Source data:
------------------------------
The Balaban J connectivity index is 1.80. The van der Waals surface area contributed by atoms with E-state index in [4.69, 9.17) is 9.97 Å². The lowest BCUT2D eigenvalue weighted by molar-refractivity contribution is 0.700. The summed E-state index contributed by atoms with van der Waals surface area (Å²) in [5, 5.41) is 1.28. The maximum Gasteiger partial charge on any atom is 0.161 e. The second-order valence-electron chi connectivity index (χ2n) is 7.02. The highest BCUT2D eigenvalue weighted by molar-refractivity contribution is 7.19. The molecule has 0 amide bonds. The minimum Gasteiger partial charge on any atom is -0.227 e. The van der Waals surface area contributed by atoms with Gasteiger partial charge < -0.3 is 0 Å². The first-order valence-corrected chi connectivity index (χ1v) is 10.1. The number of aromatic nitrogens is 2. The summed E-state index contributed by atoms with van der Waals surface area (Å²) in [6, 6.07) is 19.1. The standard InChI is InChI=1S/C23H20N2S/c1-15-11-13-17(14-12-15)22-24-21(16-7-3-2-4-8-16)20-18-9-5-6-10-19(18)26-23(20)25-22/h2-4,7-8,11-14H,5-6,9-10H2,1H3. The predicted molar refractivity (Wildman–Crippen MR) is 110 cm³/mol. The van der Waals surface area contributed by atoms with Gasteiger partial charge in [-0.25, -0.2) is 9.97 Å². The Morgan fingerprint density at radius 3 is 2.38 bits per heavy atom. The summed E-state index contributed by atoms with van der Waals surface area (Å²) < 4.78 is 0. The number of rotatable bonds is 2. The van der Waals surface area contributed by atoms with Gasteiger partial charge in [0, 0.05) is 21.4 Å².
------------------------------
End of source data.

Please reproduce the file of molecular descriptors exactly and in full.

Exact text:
The Balaban J connectivity index is 1.80. The van der Waals surface area contributed by atoms with E-state index in [4.69, 9.17) is 9.97 Å². The lowest BCUT2D eigenvalue weighted by molar-refractivity contribution is 0.700. The summed E-state index contributed by atoms with van der Waals surface area (Å²) in [5, 5.41) is 1.28. The maximum Gasteiger partial charge on any atom is 0.161 e. The second-order valence-electron chi connectivity index (χ2n) is 7.02. The highest BCUT2D eigenvalue weighted by molar-refractivity contribution is 7.19. The molecule has 0 amide bonds. The minimum Gasteiger partial charge on any atom is -0.227 e. The van der Waals surface area contributed by atoms with Gasteiger partial charge < -0.3 is 0 Å². The first-order valence-corrected chi connectivity index (χ1v) is 10.1. The number of aromatic nitrogens is 2. The summed E-state index contributed by atoms with van der Waals surface area (Å²) in [6, 6.07) is 19.1. The standard InChI is InChI=1S/C23H20N2S/c1-15-11-13-17(14-12-15)22-24-21(16-7-3-2-4-8-16)20-18-9-5-6-10-19(18)26-23(20)25-22/h2-4,7-8,11-14H,5-6,9-10H2,1H3. The predicted molar refractivity (Wildman–Crippen MR) is 110 cm³/mol. The van der Waals surface area contributed by atoms with Gasteiger partial charge in [-0.25, -0.2) is 9.97 Å². The Morgan fingerprint density at radius 3 is 2.38 bits per heavy atom. The summed E-state index contributed by atoms with van der Waals surface area (Å²) < 4.78 is 0. The number of rotatable bonds is 2. The van der Waals surface area contributed by atoms with Gasteiger partial charge in [0, 0.05) is 21.4 Å².